Manchester United: The commercial power driving club to top of Deloitte money list
Manchester United are back at the top of the Deloitte money list for the first time since 2004.
They have achieved it despite not winning the Premier League since Sir Alex Ferguson retired in 2013.
In the interim, United have twice failed to qualify for the Champions League and have sacked managers David Moyes and Louis van Gaal.
Deloitte says the Red Devils' financial status is due to "phenomenal commercial growth". But how have they done it?
United midfielder Paul Pogba's new emoji attracted much attention during last week's Premier League game against Liverpool.
But had fans kept watching the LED advertising displays around Old Trafford, they would have seen something else.
Among the global sponsors being rotated - including Nissin, United's official global noodle partner - was one for Logan, a feature film due to be released in February in Europe and March in the United States.
It meant the film was advertised to a global audience which, for a game as big as Sunday's, could have been about 800 million - in the USA alone it was watched by a peak of 1.82 million. It helps explain the attraction of United to 20th Century Fox - one of the club's 26 'global partners'.
Such exposure is why Mlily, a company based in Shanghai, agreed a five-year deal to be United's official mattress and pillow partner in October 2016. Three years earlier, Japanese company Kansai become the club's official paint partner.
Hidden extras worth £24.9m
In the summer of 2015, United began a 10-year, £750m partnership with sportswear giant Adidas to supply their playing and training kits, and also distribute other dual-branded merchandise.
Adidas replaced Nike, who had paid United £305m over 13 years.
But the deals were not the same. Crucially, United have taken back responsibility for the Old Trafford megastore and given themselves the freedom to negotiate other clothing deals for items bearing the club badge alone.
Because of that, they have been able to do deals with New Era for caps, Heroes for shoes and Columbia for outdoor wear.
In 2015, United generated £31.6m in retail income, £25.4m of which was a guaranteed sum from Nike, the remainder a profit-share deal with the American sportswear giant.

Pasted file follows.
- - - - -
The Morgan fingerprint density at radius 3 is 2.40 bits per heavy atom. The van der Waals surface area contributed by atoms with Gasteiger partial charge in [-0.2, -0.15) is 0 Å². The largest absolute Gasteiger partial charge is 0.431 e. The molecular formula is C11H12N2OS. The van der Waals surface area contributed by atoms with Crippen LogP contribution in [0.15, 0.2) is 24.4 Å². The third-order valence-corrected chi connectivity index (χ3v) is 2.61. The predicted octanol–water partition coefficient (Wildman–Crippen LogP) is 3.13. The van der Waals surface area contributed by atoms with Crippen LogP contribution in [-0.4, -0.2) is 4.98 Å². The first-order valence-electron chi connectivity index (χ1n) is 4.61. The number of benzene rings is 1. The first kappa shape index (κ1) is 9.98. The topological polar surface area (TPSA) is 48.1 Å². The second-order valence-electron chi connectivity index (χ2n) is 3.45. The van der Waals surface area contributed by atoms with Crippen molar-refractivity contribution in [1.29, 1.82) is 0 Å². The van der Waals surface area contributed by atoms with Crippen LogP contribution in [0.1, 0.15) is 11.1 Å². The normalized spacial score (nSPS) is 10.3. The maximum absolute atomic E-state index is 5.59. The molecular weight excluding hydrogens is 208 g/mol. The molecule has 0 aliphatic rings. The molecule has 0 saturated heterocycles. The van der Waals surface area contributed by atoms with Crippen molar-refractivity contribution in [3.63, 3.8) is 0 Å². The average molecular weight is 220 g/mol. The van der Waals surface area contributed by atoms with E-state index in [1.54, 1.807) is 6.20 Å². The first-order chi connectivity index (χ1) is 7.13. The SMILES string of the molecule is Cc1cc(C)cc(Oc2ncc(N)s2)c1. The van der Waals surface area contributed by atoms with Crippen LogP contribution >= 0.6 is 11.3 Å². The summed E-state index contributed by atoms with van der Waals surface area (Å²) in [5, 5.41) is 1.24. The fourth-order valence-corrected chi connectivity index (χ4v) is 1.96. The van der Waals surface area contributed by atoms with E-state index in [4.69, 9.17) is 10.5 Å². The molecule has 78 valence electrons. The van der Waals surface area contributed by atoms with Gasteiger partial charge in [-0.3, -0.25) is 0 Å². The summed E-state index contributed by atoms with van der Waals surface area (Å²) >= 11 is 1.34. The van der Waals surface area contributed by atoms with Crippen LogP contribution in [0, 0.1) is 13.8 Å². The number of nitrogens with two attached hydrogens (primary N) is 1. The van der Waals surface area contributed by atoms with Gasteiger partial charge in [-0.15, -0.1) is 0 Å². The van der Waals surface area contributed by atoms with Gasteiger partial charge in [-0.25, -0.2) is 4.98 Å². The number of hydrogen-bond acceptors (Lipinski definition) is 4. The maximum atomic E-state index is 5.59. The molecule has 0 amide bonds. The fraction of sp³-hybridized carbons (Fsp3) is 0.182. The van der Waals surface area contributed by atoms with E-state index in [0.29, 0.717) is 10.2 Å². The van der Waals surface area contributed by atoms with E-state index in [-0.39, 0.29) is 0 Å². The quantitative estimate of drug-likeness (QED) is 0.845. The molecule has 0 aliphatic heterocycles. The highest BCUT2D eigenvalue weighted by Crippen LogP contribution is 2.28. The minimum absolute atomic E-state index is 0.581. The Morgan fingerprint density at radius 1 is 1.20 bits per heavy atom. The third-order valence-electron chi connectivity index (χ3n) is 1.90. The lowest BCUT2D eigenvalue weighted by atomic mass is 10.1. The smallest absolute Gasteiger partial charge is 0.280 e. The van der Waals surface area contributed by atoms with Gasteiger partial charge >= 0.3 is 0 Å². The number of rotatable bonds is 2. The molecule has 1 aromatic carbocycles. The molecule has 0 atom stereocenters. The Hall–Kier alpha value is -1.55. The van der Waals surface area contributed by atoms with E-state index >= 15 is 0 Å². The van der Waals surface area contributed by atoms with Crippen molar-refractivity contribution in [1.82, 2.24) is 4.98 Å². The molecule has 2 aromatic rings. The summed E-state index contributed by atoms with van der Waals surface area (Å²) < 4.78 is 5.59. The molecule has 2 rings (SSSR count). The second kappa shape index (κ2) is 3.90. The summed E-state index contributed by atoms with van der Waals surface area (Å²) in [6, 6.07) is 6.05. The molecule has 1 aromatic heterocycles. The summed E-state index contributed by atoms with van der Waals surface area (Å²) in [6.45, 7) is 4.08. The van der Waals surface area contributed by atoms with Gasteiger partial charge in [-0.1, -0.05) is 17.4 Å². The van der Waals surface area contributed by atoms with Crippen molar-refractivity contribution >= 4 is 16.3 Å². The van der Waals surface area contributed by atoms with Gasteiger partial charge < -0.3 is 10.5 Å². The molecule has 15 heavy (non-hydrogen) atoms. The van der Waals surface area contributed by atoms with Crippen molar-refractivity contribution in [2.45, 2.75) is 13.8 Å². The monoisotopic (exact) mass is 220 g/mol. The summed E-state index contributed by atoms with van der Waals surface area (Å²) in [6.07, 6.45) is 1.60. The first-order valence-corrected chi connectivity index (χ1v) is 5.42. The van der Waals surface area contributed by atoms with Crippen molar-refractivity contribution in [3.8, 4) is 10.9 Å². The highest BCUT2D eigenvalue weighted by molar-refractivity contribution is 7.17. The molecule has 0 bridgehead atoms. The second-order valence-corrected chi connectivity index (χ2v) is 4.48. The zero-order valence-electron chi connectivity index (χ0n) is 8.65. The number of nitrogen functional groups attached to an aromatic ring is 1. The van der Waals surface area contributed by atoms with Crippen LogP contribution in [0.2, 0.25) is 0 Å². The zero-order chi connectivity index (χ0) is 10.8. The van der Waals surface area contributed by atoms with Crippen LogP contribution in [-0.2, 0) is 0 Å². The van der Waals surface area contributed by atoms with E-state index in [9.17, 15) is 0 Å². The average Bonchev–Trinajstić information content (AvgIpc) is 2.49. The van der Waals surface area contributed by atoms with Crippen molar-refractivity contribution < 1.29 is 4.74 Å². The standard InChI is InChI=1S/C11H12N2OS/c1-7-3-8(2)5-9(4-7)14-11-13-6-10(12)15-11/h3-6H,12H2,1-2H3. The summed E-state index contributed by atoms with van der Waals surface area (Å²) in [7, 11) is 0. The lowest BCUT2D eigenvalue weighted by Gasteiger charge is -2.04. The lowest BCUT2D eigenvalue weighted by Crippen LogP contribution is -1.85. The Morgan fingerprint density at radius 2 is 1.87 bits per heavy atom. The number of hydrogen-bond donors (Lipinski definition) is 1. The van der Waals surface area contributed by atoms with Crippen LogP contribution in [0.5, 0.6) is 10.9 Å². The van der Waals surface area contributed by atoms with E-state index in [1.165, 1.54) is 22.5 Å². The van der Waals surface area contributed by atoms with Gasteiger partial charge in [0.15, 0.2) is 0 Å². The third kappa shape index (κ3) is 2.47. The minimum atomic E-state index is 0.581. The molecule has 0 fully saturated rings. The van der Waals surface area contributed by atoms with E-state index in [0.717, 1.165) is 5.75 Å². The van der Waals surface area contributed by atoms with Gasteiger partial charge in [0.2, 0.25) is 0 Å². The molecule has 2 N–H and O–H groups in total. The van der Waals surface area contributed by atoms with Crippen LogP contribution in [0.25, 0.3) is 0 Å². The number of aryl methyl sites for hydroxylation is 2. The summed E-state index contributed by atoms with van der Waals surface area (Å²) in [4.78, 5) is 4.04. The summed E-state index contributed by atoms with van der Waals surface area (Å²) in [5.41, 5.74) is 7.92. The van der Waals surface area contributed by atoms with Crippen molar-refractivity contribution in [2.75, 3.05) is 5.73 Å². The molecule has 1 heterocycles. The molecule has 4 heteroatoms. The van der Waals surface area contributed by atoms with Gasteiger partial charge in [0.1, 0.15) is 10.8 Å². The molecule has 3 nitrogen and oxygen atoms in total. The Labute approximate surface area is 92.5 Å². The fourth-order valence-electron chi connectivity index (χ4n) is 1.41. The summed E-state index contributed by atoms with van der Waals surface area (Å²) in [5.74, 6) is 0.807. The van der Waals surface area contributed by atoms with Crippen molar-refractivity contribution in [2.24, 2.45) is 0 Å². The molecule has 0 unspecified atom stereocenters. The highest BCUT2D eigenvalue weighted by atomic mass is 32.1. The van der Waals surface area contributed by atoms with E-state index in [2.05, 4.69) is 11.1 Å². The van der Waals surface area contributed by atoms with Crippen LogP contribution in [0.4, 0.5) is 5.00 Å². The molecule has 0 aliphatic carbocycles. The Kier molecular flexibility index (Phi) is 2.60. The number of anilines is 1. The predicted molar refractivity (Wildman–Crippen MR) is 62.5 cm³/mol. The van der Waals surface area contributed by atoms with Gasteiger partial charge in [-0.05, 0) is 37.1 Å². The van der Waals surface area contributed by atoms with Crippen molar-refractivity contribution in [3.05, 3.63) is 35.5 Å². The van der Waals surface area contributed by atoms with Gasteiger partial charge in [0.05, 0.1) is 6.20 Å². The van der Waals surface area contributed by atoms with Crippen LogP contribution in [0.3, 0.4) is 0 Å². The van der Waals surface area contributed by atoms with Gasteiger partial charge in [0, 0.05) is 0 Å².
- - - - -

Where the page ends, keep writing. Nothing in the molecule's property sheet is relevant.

In the club's 2016 accounts, which covered the first 11 months of the Adidas contract, the retail figure rose to £97.3m, £72.4m of which came direct from Adidas.
United do not make public the amount paid by smaller global partners, and it is possible there could be additional profit-share payments from Adidas included, but of the remaining £24.9m, a substantial percentage has been achieved through the additional commercial opportunities the new deal has presented.
The Woodward factor
Were United's commercial department a football club, it would be ninth in the Deloitte list, having generated £272.1m in 2016, more than Juventus, Borussia Dortmund and Atletico Madrid.
Commercially, their closest challengers are Bayern Munich, who made £256.2m, while Paris St-Germain (£228.3m) and Barcelona (£221.4m) were the only other clubs to generate in excess of £200m. Manchester City (£178.7m) are the next best English team, with Premier League leaders Chelsea bringing in £122m.
Much of the credit for these figures goes to United's executive vice-chairman Ed Woodward, who was largely responsible for pushing through the controversial Glazer family takeover in 2005.
United divide their sponsors into global and regional partners. They also have media and financial partners, prepared to pay for the club crest to be associated with their products.
As of 20 January, United had 25 global partners listed on their website.
Of the 11 regional partners, they have drinks sponsors in China, Taiwan, Nigeria and Indonesia, in addition to a pharmaceutical partner for Korea and Vietnam.
United have 14 financial services partners across 21 countries as diverse as Mexico, Uganda and Serbia.
Thirteen media partners cover 15 countries, plus the whole of the Caribbean.
'Other clubs can use United as the precedent'
United have risen to the top of the rich list because of "their ability to do commercial contracts way in excess of their peers".
That is the verdict of Deloitte's Tim Bridge, who told the BBC: "We are talking about shirt sponsorship, kit supplier, LED advertising around the stadium. In the case of Manchester United we are talking about partners for paint and taxi companies and other, rather obscure, commercial partners that other clubs don't have the ability to sign contracts with.
"Ultimately, though it will result in a more competitive commercial market in future because other clubs can use United as the precedent."